Of all the guys I personally know that reload, there are only a few of them that I would trust as much as I trust my own reloads. But in general, there is probably an ammo distributor in your area - that a lot of guys are buying from with good luck in bulk...maybe reloads, maybe a retail brand you know...ask around in your area and see what you find.
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Old February 12, 2018, 02:33 PM   #16
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Factory Remanufactured ammo is covered by liability insurance and a Federal licence. Some guy's reloads is not.
"...ANY motorized loading machine REQUIRES government licencing..." So does that some guy reloading for money. It's not about having a motorised machine.
"...never heard of a .308 pistol..." Galil Ace among others. Also why the ATF says 7.62NATO AP ammo is evil.
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Old February 12, 2018, 02:52 PM   #17
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Quote:
"...never heard of a .308 pistol..." Galil Ace among others.
Well, I'd wait for the OP to clarify. While .308 pistols do exist, they are a bit of a rarity, and I'm a little queasy about the "...and 200 reloads in pistol charged .308 rounds " I'm just wondering if the OP transposed a few digits.
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Old February 12, 2018, 03:02 PM   #18
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No matter how safety (scared) I am at my OWN reloading... every so often I do get distracted and throw a double charge or under charge.... so far I have caught all of them

In fact caught a series of 20 45 acp I loaded off wrong data and caught it when I went to label the box... had to disassemble all 20...right every thing except the powder type

simply because I know I could be prone to a serious mistake I would never let a stranger or close friend shoot my loads...

I have a close friend who reloads and we both copy each other a lot but he will NOT shoot mine and I will not shoot his and we do not argue on this we both think is is just common sense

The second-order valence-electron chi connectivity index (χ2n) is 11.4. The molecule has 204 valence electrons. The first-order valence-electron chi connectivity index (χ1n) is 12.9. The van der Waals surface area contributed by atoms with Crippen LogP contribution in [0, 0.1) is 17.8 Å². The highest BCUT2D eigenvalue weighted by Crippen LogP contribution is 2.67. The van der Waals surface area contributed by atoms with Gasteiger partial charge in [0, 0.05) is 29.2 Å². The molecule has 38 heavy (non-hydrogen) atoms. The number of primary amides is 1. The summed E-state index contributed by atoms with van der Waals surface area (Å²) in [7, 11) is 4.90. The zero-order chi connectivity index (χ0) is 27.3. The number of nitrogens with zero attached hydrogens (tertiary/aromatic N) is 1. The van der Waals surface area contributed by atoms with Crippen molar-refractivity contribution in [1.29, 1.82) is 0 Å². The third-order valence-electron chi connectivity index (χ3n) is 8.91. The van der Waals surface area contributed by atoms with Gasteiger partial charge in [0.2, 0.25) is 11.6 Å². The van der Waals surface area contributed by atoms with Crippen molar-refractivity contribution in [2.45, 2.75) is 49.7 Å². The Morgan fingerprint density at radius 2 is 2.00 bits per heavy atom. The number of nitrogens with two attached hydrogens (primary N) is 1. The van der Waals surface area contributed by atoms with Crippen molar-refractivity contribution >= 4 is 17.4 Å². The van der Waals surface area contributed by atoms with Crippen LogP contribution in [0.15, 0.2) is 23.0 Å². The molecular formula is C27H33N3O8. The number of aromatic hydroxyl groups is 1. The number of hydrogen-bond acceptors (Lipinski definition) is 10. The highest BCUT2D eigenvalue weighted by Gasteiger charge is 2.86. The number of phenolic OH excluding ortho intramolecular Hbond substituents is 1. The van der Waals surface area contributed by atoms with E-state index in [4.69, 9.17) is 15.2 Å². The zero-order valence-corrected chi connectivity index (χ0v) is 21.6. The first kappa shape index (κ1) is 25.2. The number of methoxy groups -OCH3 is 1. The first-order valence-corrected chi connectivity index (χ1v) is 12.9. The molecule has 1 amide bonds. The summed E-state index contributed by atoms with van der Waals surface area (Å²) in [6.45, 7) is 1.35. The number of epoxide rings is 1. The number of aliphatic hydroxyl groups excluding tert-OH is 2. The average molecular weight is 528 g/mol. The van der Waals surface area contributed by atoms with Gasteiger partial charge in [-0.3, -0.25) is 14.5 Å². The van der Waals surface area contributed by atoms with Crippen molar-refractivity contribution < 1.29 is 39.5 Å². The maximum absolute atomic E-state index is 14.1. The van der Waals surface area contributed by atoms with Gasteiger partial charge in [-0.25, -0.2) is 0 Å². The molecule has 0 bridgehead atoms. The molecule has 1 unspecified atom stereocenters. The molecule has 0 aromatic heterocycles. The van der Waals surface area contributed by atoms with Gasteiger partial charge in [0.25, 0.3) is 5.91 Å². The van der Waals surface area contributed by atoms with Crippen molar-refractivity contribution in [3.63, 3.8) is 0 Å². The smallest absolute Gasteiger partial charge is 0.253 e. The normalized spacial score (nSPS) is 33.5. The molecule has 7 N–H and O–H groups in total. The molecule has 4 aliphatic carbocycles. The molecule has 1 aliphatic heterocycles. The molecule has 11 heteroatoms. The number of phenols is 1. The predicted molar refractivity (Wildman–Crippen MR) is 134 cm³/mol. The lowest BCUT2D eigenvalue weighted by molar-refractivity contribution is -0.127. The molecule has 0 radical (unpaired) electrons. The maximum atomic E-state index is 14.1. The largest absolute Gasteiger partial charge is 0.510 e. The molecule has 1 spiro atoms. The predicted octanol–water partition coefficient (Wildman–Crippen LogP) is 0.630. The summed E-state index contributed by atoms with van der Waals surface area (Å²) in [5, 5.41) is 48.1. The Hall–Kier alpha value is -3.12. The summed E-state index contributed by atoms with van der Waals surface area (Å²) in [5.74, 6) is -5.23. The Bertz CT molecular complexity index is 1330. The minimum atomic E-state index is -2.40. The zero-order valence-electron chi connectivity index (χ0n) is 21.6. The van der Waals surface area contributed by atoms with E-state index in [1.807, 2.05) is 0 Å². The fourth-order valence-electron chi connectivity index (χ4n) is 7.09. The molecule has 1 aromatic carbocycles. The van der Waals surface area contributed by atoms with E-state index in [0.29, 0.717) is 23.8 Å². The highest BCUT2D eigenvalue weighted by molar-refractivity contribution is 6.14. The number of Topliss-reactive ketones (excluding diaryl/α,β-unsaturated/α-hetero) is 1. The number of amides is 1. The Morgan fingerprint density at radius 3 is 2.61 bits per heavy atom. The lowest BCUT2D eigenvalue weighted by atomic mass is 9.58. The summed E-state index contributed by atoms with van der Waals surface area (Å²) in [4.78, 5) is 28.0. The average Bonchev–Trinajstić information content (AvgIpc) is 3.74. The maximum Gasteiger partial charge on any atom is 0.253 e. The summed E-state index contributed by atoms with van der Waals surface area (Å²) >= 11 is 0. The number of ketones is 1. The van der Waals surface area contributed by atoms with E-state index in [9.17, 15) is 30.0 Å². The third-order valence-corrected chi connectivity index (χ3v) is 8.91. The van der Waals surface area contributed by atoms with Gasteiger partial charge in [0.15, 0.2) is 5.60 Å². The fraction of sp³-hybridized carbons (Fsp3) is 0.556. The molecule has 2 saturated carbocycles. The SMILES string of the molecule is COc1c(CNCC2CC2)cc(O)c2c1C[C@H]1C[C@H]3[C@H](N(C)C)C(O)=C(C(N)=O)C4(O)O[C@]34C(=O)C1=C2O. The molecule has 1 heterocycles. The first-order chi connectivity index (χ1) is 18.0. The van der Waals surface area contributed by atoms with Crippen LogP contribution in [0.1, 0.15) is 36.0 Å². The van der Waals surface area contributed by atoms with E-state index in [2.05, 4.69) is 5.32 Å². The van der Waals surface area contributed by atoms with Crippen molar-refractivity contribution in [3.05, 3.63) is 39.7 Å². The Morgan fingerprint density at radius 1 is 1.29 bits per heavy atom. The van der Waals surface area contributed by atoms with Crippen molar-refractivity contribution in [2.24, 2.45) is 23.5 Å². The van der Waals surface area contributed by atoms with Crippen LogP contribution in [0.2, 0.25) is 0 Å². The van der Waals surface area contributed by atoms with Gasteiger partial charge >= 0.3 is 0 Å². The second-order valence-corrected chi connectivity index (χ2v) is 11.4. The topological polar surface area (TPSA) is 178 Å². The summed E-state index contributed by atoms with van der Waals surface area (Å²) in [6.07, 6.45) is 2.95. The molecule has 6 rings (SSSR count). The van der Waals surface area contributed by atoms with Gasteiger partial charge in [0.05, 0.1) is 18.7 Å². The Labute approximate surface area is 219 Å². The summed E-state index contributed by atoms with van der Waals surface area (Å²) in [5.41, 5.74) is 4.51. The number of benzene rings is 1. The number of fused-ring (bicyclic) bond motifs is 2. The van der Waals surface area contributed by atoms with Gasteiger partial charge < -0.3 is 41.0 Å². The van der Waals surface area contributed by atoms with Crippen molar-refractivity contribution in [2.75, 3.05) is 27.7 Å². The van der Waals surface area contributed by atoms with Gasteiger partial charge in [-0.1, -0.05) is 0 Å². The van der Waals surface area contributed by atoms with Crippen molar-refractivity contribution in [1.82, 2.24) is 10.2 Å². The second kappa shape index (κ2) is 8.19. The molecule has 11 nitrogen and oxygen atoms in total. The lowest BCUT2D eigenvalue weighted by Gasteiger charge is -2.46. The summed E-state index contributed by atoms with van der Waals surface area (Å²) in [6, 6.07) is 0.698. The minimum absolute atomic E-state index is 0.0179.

If a factory round blows my fire arm or maims/ kills me there is a deep pocket for me or heirs to sue.... I don't want my friends house (mine is better)
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Old February 12, 2018, 05:00 PM   #19
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.308 pistol. Could be a T/C. Could be a Remington XP-100. Or could be something else.

Remington XP-100
https://en.wikipedia.org/wiki/Remington_XP-100

T/C
https://en.wikipedia.org/wiki/Thomps...rms#The_Encore
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Old February 12, 2018, 05:36 PM   #20
Zeroed
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My Bad, the pistol is a T/C Encore pistol platform/frame with a factory 13" Encore .308 pistol barrel. Shoots .308 win. rifle cartridges. Sorry for confusion.
I also have a 7mm-08 pistol barrel for it as well.
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Old February 12, 2018, 05:55 PM   #21
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Okay, lots of questions, due that I was thinking you would know what I was saying, I should have been more clear.
To Clarify Ammo:

The Remanufactured .45 .230g FMJ, was loaded by Ultramax Ammunition.
It's in old looking boxes. Is this good to shoot, or should I pull and reload it?

The hand-loaded .45 (nothing further on bullet weight or powder). They used New Starline brass.
Should I shoot it, or pull and reload?

The .308 loaded to pistol specs to reduce recoil. Has all the info as to what components was used and when loaded. Listed on stick-on label inside plastic ammo boxes lids,
Shoot or Pull and reload myself?

I was thinking the Starline was used by Ultramx, but it wasn't. The private handloader used the new starline brass.

Also, was it a bad deal buying the .45 reloads for $5/50rds, even if I need to pull and re-powder them?

I apologize for not being more clear.